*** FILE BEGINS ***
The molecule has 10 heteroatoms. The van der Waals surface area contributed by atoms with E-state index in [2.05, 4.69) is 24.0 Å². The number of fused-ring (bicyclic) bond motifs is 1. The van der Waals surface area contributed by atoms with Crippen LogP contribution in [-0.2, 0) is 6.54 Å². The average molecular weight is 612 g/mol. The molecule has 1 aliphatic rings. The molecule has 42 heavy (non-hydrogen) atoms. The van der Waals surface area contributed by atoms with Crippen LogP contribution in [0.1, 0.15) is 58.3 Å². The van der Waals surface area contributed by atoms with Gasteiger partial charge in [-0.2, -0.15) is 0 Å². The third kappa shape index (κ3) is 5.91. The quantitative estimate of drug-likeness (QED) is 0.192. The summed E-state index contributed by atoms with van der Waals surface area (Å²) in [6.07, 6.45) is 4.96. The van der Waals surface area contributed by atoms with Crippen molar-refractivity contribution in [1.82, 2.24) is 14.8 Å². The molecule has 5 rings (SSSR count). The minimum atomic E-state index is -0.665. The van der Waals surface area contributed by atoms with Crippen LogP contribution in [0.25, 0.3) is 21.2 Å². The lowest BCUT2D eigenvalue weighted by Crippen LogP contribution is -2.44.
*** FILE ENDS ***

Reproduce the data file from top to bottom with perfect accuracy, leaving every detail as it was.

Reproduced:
The molecule has 10 heteroatoms. The van der Waals surface area contributed by atoms with E-state index in [2.05, 4.69) is 24.0 Å². The number of fused-ring (bicyclic) bond motifs is 1. The van der Waals surface area contributed by atoms with Crippen LogP contribution in [-0.2, 0) is 6.54 Å². The average molecular weight is 612 g/mol. The molecule has 1 aliphatic rings. The molecule has 42 heavy (non-hydrogen) atoms. The van der Waals surface area contributed by atoms with Crippen LogP contribution in [0.1, 0.15) is 58.3 Å². The van der Waals surface area contributed by atoms with Gasteiger partial charge in [-0.2, -0.15) is 0 Å². The third kappa shape index (κ3) is 5.91. The quantitative estimate of drug-likeness (QED) is 0.192. The summed E-state index contributed by atoms with van der Waals surface area (Å²) in [6.07, 6.45) is 4.96. The van der Waals surface area contributed by atoms with Crippen molar-refractivity contribution in [1.82, 2.24) is 14.8 Å². The molecule has 5 rings (SSSR count). The minimum atomic E-state index is -0.665. The van der Waals surface area contributed by atoms with Crippen LogP contribution in [0.25, 0.3) is 21.2 Å². The lowest BCUT2D eigenvalue weighted by Crippen LogP contribution is -2.44.